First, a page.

Handful of top brands 'world's top plastic polluters'

Coca-Cola, Nestle and PepsiCo were named by Break Free from Plastics who warned the companies largely avoid cleanup responsibility.

Tens of thousands of pieces of plastic littering the planet come from just a handful of multinational corporations, an environmental pressure group said on Wednesday.

Coca-Cola, Nestle and PepsiCo were named by Break Free from Plastics, a global coalition of individuals and environmental organizations, who warned the companies largely avoid cleanup responsibility.

The coalition’s volunteers collected nearly half a million pieces of plastic waste during a coordinated “World Clean Up Day” in 51 countries a month ago, of which 43 percent were marked with a clear consumer brand.

For the second year in a row, it said, Coca-Cola came out on top, with 11,732 pieces of plastic collected from 37 countries and regions across four continents — more than the next three top global polluters combined.

“Many of them have made commitments that they claim will make their products more sustainable, but largely protect the outdated throwaway business model that got us into this mess in the first place,” said the report, released in Manila.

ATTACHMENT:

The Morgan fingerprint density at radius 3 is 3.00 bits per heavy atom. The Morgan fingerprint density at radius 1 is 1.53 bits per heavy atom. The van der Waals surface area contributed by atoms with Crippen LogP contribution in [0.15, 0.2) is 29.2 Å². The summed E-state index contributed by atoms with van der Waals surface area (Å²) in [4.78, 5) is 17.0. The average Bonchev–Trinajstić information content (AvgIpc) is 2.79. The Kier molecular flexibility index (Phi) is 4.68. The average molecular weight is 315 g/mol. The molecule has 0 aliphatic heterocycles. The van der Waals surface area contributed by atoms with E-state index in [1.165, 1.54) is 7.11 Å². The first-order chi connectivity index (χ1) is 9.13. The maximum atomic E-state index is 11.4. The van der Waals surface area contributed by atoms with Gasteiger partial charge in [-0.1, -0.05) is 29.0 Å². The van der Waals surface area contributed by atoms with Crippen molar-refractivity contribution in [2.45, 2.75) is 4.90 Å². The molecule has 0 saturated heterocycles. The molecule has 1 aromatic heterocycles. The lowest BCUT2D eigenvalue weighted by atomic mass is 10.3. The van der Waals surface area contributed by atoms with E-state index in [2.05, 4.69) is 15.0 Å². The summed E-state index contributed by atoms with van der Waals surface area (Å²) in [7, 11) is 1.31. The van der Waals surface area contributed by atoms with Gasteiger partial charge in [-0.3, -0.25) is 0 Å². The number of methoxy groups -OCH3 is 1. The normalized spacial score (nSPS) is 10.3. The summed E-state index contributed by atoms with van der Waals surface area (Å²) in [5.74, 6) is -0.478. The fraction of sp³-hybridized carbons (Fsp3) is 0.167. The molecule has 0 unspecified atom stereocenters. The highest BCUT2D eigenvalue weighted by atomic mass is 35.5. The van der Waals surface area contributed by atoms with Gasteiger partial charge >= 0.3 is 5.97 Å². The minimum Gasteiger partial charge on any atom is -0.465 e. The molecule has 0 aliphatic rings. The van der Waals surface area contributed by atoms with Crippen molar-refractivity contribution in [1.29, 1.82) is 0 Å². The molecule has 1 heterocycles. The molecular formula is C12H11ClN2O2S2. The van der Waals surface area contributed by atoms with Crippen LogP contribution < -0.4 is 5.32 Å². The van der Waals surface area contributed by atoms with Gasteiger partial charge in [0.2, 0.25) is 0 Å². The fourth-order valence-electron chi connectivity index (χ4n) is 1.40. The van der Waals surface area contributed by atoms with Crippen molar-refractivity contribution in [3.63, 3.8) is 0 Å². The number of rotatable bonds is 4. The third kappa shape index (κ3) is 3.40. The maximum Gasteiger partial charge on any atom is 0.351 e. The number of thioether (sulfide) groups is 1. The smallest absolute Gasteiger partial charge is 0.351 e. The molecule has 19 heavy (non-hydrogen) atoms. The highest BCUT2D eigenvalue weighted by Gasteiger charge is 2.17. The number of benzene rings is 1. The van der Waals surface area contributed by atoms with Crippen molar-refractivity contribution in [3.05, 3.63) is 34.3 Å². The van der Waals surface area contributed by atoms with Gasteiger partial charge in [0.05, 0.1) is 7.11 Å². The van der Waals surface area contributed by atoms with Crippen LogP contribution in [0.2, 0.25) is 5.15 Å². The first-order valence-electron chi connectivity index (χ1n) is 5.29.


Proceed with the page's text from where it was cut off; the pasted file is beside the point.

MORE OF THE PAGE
Coca-Cola, PepsiCo and Nestle were responsible for most pieces of plastic collected.

Others in the top 10 polluters include Mondelez International, Unilever, Mars, P&G, Colgate-Palmolive, Philip Morris and Perfetti Van Mille.

While global consumer brands now acknowledge their role in perpetuating the crisis, the report said they “have been equally aggressive in promoting false solutions to address the problem.”

Promoting recycling is their way of shifting responsibility to consumers, it said. Just nine percent of all plastic produced since the 1950s has actually been recycled, the report said.

It deems single-serve sachets aimed at low-income families that cannot afford bigger volumes of consumer products, as “the most damaging type of plastic packaging.”

It said companies should veer away from promoting “false solutions,” such as recycling and so-called “bioplastics,” and instead transition from a throwaway economy.

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